“Unlike adults, teens don’t often consider whether the prescription medication they’re taking might be addicting,” said Nosal. “So teens are less likely to take a medication as prescribed or ‘as needed’ for pain. Their tendency is to take more medication more often than prescribed.”

So if teens are given a 30-day supply of pills for pain, they may take the entire bottle, whether they need it or not. An adult, on the other hand, may switch to an over-the-counter non-opioid pain medication.

Teens who develop an opioid addiction after taking prescription opioid pills — whether prescribed by their doctor or picked up at a party — may eventually turn to heroin.

“Ultimately, we start seeing teens going to the less expensive alternative, heroin,” said Nosal, “because they can no longer afford to buy the pills that they were previously taking.”

The high price of prescription opioids on the street may be a sign that efforts to “crack down” on the diversion of pills are working.

Several states have passed laws limiting how many opioid pills doctors can prescribe at a time. And Prescription Drug Monitoring Programs (PDMPs) allow doctors to check a patient’s prescription history for signs of opioid abuse.

Although some teens begin with prescription opioids, others reach heroin after years of experimenting with other drugs.

“If we look at the people that we’re seeing [in our program] for heroin-use disorder,” said Matson, “most of them started with cigarettes at 10, and alcohol and weed at 12, and then continued to seek out bigger highs, and then got onto pills and ultimately transitioned to heroin.”

Not every teen who uses marijuana will go onto “harder” substances like heroin. But some research suggests that smoking pot is likely to precede the use of — and addiction to — other legal and illegal drugs.

Addiction, though, is a complex mix of biology and environment, which scientists don’t fully understand.

Still, Matson is concerned that legalization of marijuana “is going to make weed more accessible to younger people, and that’s just going to put them at risk.”

He advocates deterring teens from using drugs for as long as possible — giving their brains more time to fully develop.

“As a pediatrician, it would be nice to try to stop the transition of substance use earlier, at the point of alcohol and weed,” said Matson, “before teens get onto the opioids.”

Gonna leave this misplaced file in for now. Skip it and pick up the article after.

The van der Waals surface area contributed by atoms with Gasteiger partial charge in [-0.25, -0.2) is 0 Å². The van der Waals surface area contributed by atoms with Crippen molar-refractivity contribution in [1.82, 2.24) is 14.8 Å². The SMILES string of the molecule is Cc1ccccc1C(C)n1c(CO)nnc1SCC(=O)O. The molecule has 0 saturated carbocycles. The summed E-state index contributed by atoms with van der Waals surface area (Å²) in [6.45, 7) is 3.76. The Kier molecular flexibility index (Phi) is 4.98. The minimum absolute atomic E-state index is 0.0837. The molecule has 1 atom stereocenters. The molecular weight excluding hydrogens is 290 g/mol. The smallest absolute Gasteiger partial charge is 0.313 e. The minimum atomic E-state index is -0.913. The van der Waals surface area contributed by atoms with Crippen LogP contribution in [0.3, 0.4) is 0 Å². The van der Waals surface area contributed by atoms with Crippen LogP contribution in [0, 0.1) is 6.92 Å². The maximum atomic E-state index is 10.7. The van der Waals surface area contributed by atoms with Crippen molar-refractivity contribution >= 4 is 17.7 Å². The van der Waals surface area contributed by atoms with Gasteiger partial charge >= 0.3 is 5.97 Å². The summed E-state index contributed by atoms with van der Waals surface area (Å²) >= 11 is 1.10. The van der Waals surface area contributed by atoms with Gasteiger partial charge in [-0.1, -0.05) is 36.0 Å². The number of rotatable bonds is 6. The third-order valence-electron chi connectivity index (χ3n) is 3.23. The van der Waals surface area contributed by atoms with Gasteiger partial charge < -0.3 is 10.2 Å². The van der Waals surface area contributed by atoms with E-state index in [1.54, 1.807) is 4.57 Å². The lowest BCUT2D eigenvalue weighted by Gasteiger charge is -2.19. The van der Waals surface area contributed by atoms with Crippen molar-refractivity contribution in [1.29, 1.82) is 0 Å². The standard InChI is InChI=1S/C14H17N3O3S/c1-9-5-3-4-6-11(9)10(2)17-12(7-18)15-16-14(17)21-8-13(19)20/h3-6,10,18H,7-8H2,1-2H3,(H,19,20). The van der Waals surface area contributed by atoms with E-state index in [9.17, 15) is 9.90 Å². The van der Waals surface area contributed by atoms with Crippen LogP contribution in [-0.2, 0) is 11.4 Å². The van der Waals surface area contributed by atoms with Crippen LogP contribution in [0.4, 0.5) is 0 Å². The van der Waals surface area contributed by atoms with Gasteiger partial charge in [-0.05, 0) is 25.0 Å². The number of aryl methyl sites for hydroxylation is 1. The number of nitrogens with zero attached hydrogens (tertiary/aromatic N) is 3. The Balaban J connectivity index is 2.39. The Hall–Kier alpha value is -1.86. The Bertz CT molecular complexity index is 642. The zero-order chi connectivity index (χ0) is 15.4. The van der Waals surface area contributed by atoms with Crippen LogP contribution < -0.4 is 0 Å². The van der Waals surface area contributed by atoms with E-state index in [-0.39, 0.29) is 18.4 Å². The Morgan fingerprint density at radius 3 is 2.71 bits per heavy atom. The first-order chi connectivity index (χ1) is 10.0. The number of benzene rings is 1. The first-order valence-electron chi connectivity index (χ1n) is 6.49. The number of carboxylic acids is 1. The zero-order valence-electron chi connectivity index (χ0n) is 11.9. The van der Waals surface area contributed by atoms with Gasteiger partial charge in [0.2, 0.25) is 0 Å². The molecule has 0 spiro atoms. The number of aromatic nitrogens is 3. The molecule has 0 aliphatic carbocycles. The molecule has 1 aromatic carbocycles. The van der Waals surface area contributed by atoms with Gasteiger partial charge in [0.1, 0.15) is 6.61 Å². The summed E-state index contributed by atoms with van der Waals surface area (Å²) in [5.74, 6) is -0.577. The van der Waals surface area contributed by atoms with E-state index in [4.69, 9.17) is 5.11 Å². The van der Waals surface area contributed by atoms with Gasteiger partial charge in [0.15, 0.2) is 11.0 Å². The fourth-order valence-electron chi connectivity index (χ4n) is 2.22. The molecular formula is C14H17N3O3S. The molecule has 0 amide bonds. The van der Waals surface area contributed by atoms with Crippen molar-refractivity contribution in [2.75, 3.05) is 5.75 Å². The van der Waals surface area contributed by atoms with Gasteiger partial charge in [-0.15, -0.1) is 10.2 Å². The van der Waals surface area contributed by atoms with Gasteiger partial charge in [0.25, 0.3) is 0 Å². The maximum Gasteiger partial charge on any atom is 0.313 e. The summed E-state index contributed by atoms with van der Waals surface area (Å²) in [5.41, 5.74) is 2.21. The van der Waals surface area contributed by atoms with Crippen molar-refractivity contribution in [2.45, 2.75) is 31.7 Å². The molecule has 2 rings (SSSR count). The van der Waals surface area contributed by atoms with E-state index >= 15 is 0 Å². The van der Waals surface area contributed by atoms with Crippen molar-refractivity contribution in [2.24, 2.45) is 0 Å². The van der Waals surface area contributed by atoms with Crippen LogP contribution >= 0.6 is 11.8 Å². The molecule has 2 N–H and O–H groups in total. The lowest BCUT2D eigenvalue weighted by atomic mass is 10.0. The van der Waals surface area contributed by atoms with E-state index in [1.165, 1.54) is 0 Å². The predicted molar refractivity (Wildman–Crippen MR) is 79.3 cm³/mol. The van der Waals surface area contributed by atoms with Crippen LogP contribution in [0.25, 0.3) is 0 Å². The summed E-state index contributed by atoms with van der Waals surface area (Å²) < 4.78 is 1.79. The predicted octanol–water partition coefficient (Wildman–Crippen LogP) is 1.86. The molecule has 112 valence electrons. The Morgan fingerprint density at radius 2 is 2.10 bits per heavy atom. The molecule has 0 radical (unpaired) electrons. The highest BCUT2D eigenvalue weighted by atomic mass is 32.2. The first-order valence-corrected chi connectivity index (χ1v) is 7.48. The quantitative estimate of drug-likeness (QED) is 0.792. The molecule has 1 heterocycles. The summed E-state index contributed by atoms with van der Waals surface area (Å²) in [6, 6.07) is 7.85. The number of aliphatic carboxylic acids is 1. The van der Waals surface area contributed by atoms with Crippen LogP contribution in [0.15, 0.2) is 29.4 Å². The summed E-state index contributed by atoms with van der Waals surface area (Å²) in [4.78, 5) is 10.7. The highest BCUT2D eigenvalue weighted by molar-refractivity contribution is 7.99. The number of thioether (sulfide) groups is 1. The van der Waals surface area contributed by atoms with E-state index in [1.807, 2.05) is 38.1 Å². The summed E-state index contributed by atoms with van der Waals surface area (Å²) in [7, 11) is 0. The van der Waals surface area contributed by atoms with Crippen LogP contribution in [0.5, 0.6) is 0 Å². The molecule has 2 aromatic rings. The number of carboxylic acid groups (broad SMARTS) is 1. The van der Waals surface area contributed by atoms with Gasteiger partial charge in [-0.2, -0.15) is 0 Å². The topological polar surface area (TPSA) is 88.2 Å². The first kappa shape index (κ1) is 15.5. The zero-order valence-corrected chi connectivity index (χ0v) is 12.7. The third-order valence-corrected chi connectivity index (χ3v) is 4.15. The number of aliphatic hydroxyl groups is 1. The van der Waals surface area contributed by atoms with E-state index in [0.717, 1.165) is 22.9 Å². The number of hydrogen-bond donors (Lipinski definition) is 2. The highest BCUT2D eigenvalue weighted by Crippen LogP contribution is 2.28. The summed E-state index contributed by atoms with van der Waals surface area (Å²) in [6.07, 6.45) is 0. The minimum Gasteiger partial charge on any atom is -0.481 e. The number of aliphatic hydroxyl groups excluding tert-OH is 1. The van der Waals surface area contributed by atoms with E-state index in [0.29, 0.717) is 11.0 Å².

There are signs that efforts to reduce drug use among teens are working.

The annual Monitoring the Future survey for 2016 found that overall, past-year drug use — other than marijuana — among teens is at its lowest point in decades.

Among 12th graders, past-year misuse of prescription opioids has declined over the past five years. Heroin use among 10th- and 12th-grade students remains very low.

Use of marijuana among 10th graders has also declined over the past five years, while holding steady for 12th graders.

For teens who end up with an addiction to opioids or other substances, there are treatment programs that can help — although finding one that focuses on teens can be difficult in some parts of the country.

“It’s really hard to find [addiction specialists] that will see a 14- or 15-year-old, because the system is still pretty much driven by 18 and older,” said Matson.

Matson also warned that there are many “scam” treatment centers trying to cash in on the addiction crisis in the United States. He said pediatricians can help parents choose the best treatment facility for their child.

Addiction treatment for teens is not just about getting them off the drugs or dealing with other destructive behaviors.

Some teens start or continue using drugs — especially ones as strong as opioids — to avoid uncomfortable feelings.

At Newport Academy, the health professionals also work on underlying causes that contribute to substance use in the first place.

“What’s really beneath this behavior? It’s a manifestation of something,” said Nosal. “Teens are externalizing something — their low self-esteem or self-worth — but in a really negative way, which puts them at a high risk of substance use.”